Depomed, Inc. (DEPO)
Q1 2010 Earnings Call Transcript
April 29, 2010 5:00 pm ET
Matt Gosling – IR
Carl Pelzel – President & CEO
Mike Sweeney – VP, R&D
Tammy Cameron – VP, Finance
Scott Henry – Roth Capital Partners
Jim Molloy – Caris & Company
Good day, and welcome to the Depomed first quarter 2010 financial results conference call. Today's conference is being recorded.
At this time, I'd like to turn the conference over to Mr. Matt Gosling. Please go ahead.
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At the close of market today, we issued our financial results for the first quarter ended March 31, 2010. They are available on our company website at www.depomed.com.
Before we begin, I would like to remind you that during this call we will be making forward-looking statements related to various aspects of our business, including statements related to clinical development, financial matters and commercialization of our marketed products. Actual results may differ materially from the results described. We encourage you to review the risk factors in our most recent Annual Report on Form 10-K.
I will now turn the call over to Carl Pelzel.
Thank you, Matt. Good afternoon and thank you for joining us on the call. I am pleased to report that we have made significant progress in moving our high-value, late-stage programs forward, in controlling costs and progressing business development deals. Since last fall we have significantly reduced Depomed's investment risk profile by generating positive data in our DM-1796 program in PHN, completing and filing the NDA for DM-1796, defining our path forward with the FDA on our Serada program, and maintaining a significant cash balance.
The filing of the NDA for DM-1796 was an extraordinary accomplishment for Depomed. We are currently very engaged in manufacturing activities to build inventories of commercial material in support of the launch of DM-1796 in 2011. The market that this product will compete in is growing fast, and it is defined by just two products that appear to have an inferior commercial profile – generic gabapentin and Pfizer's LYRICA. Both products contribute to a market that generates over 35 million prescriptions per year, with profiles that expose patients to significant CNS side effects and the need to take numerous doses per day.
While LYRICA prescriptions are actually falling, the generic market is growing strongly, having grown by over $800 million in value at branded prices over just the past two years. We think this is a real indication that LYRICA has not been able to deliver a compelling product profile to physicians and managed care payers. We anticipate that physicians and patients will recognize the multiple benefits from DM-1796. Achieving even a 15% share of this market could result in sales of at least $1 billion at peak.
Our Phase 3 trial of Serada for menopausal hot flashes, called Breeze 3, is set to begin. We're awaiting confirmation from the FDA that our special protocol assessment has been agreed. We anticipate receiving that notification as soon as tomorrow. Assuming there are no changes to our protocol, we will proceed with the randomization of the first patient.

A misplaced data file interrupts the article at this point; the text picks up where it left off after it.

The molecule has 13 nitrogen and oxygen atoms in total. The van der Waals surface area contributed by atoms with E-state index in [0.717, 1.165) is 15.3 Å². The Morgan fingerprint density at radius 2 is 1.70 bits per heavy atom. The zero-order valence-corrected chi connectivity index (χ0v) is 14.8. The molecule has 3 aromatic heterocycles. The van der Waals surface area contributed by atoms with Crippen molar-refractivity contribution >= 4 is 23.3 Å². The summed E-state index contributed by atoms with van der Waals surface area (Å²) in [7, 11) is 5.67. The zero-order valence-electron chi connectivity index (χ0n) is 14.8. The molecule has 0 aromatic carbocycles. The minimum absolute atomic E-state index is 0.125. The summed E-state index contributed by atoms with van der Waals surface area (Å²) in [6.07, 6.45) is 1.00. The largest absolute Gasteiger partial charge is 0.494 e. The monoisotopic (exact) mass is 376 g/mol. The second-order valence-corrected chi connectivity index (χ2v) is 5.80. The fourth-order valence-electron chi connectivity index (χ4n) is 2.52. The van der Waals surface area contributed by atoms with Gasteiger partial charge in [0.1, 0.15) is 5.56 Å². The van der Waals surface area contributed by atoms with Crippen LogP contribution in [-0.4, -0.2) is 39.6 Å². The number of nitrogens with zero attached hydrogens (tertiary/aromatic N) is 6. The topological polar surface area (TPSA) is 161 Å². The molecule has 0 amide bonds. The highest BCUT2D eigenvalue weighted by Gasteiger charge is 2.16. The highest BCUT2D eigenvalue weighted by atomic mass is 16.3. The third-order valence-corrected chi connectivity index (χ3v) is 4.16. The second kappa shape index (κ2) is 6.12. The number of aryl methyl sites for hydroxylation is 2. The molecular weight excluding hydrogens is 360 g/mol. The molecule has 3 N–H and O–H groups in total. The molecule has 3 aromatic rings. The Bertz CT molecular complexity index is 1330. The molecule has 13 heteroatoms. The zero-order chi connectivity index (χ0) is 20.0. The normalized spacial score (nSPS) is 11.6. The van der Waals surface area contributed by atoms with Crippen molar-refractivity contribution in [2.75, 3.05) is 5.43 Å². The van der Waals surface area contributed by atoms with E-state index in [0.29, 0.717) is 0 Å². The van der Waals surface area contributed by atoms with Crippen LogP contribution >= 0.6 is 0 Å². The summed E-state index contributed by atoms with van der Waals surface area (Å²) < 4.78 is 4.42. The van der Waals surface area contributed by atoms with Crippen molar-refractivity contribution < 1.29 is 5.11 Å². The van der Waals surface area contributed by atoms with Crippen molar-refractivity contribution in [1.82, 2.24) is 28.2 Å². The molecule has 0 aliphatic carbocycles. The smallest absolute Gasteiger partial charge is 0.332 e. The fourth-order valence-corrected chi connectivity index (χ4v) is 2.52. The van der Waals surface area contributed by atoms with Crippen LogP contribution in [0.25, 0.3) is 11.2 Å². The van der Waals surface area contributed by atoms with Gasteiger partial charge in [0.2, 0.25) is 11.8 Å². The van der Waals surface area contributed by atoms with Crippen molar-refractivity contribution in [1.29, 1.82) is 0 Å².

For reasons Mike Sweeney will explain in greater detail, we believe Breeze 3 will accurately measure Serada's excellent drug effect at one, three and six months, and that the placebo effect will be in line with that seen in other published hot flash trials. We anticipate that the trial will complete by the end of the first quarter of 2011 and we will be in a position to announce the results in the second quarter.
Serada's commercial prospects are excellent. We anticipate launching the first and only non-hormonal product for the treatment of hot flashes in 2012. The unmet need is acute and experienced by millions of patients who either cannot take hormones for their hot flashes or choose not to.
There are approximately 13 million women who seek medical attention for the management of their hot flashes every single year. Serada would reach $2 billion in sales if only 20% of them were to use Serada, assuming pricing consistent with antidepressants and 220 days of uses per year.
Now, while no specific mix of sales and marketing costs and activities have been determined at this point, and partnering decisions remain to be made, I make the point only to highlight the very significant opportunity that exists for Depomed and a primary care partner in this attractive commercial area. While we expect to achieve profitability before the launch of Serada in 2012, it will be the success of this product that has the potential to deliver the strong, consistent growth necessary to propel Depomed from a development story to an earnings and EPS story.
In addition to Serada, we have been very careful to establish a franchise of products that, once approved, can be promoted to women's health doctors. We would like to avoid the trap that many emerging companies fall into, that of having the cost of a sales and marketing effort supported by only one asset, no matter how attractive that asset may appear.
For example, in our deal with Covidien we have gained exclusive rights to the two opioid-acetaminophen combination products that we have formulated with our Accuform technology. The opioid market in the US is very large, with $6 billion in annual sales.